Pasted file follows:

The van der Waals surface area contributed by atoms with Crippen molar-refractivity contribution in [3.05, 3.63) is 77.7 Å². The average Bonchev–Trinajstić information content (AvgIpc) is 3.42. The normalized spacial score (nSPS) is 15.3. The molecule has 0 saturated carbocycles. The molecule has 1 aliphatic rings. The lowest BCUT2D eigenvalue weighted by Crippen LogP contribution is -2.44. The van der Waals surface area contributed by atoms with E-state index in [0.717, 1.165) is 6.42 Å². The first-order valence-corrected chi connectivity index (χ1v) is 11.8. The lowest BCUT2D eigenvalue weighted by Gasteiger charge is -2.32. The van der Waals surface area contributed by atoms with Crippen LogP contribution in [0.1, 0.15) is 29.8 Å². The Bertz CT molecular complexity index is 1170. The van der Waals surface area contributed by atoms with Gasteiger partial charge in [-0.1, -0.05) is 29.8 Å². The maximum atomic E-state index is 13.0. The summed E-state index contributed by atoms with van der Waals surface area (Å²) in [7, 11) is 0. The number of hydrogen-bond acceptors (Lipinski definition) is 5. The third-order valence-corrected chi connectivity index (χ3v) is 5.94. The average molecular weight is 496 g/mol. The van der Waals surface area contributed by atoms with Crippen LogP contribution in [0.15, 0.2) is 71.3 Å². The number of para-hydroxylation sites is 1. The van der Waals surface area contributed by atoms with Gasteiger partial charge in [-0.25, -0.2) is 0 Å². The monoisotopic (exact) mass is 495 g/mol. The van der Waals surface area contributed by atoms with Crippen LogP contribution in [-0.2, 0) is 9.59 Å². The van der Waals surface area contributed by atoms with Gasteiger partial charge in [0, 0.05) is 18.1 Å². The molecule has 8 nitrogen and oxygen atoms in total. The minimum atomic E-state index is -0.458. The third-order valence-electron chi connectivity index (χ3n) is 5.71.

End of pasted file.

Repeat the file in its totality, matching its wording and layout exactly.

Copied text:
The van der Waals surface area contributed by atoms with Crippen molar-refractivity contribution in [3.05, 3.63) is 77.7 Å². The average Bonchev–Trinajstić information content (AvgIpc) is 3.42. The normalized spacial score (nSPS) is 15.3. The molecule has 0 saturated carbocycles. The molecule has 1 aliphatic rings. The lowest BCUT2D eigenvalue weighted by Crippen LogP contribution is -2.44. The van der Waals surface area contributed by atoms with E-state index in [0.717, 1.165) is 6.42 Å². The first-order valence-corrected chi connectivity index (χ1v) is 11.8. The lowest BCUT2D eigenvalue weighted by Gasteiger charge is -2.32. The van der Waals surface area contributed by atoms with Crippen LogP contribution in [0.1, 0.15) is 29.8 Å². The Bertz CT molecular complexity index is 1170. The van der Waals surface area contributed by atoms with Gasteiger partial charge in [-0.1, -0.05) is 29.8 Å². The maximum atomic E-state index is 13.0. The summed E-state index contributed by atoms with van der Waals surface area (Å²) in [7, 11) is 0. The number of hydrogen-bond acceptors (Lipinski definition) is 5. The third-order valence-corrected chi connectivity index (χ3v) is 5.94. The average molecular weight is 496 g/mol. The van der Waals surface area contributed by atoms with Crippen LogP contribution in [0.15, 0.2) is 71.3 Å². The number of para-hydroxylation sites is 1. The van der Waals surface area contributed by atoms with Gasteiger partial charge in [-0.25, -0.2) is 0 Å². The monoisotopic (exact) mass is 495 g/mol. The van der Waals surface area contributed by atoms with Crippen LogP contribution in [-0.2, 0) is 9.59 Å². The van der Waals surface area contributed by atoms with Gasteiger partial charge in [0, 0.05) is 18.1 Å². The molecule has 8 nitrogen and oxygen atoms in total. The minimum atomic E-state index is -0.458. The third-order valence-electron chi connectivity index (χ3n) is 5.71.